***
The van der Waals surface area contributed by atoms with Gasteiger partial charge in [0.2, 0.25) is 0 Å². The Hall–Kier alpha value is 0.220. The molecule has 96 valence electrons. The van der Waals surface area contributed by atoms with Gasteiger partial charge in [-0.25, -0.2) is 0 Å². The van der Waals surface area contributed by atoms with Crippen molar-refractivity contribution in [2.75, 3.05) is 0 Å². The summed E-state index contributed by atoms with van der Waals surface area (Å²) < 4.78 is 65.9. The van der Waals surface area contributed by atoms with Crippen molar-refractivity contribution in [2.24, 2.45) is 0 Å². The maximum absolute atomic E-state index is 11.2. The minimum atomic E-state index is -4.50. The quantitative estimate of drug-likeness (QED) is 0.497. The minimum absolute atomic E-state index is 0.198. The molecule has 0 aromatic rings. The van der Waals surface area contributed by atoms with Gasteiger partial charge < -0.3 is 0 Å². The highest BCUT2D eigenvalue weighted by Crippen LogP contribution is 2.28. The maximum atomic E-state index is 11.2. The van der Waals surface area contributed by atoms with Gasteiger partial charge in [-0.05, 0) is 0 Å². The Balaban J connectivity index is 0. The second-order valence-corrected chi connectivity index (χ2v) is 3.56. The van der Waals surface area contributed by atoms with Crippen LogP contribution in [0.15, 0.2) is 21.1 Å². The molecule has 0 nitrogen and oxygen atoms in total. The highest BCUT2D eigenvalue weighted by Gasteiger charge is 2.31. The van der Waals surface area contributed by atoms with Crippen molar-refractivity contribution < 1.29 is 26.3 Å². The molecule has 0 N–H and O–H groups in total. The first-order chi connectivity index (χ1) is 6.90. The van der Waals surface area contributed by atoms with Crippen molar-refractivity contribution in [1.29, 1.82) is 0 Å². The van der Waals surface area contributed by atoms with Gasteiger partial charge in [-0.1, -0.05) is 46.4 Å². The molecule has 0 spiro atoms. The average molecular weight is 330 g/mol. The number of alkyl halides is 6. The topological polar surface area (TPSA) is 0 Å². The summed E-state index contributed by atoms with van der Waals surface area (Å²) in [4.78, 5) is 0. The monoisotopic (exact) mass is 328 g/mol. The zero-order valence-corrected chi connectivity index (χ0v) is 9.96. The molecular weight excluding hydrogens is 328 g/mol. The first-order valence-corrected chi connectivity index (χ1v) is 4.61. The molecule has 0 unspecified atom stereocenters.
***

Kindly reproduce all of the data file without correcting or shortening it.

The van der Waals surface area contributed by atoms with Gasteiger partial charge in [0.2, 0.25) is 0 Å². The Hall–Kier alpha value is 0.220. The molecule has 96 valence electrons. The van der Waals surface area contributed by atoms with Gasteiger partial charge in [-0.25, -0.2) is 0 Å². The van der Waals surface area contributed by atoms with Crippen molar-refractivity contribution in [2.75, 3.05) is 0 Å². The summed E-state index contributed by atoms with van der Waals surface area (Å²) < 4.78 is 65.9. The van der Waals surface area contributed by atoms with Crippen molar-refractivity contribution in [2.24, 2.45) is 0 Å². The maximum absolute atomic E-state index is 11.2. The minimum atomic E-state index is -4.50. The quantitative estimate of drug-likeness (QED) is 0.497. The minimum absolute atomic E-state index is 0.198. The molecule has 0 aromatic rings. The van der Waals surface area contributed by atoms with Gasteiger partial charge < -0.3 is 0 Å². The highest BCUT2D eigenvalue weighted by Crippen LogP contribution is 2.28. The maximum atomic E-state index is 11.2. The van der Waals surface area contributed by atoms with Gasteiger partial charge in [-0.05, 0) is 0 Å². The Balaban J connectivity index is 0. The second-order valence-corrected chi connectivity index (χ2v) is 3.56. The van der Waals surface area contributed by atoms with Crippen LogP contribution in [0.15, 0.2) is 21.1 Å². The molecule has 0 nitrogen and oxygen atoms in total. The highest BCUT2D eigenvalue weighted by Gasteiger charge is 2.31. The van der Waals surface area contributed by atoms with Crippen molar-refractivity contribution < 1.29 is 26.3 Å². The molecule has 0 N–H and O–H groups in total. The first-order chi connectivity index (χ1) is 6.90. The van der Waals surface area contributed by atoms with Crippen molar-refractivity contribution in [1.29, 1.82) is 0 Å². The van der Waals surface area contributed by atoms with Gasteiger partial charge in [-0.1, -0.05) is 46.4 Å². The molecule has 0 spiro atoms. The average molecular weight is 330 g/mol. The number of alkyl halides is 6. The topological polar surface area (TPSA) is 0 Å². The summed E-state index contributed by atoms with van der Waals surface area (Å²) in [4.78, 5) is 0. The monoisotopic (exact) mass is 328 g/mol. The zero-order valence-corrected chi connectivity index (χ0v) is 9.96. The molecular weight excluding hydrogens is 328 g/mol. The first-order valence-corrected chi connectivity index (χ1v) is 4.61. The molecule has 0 unspecified atom stereocenters.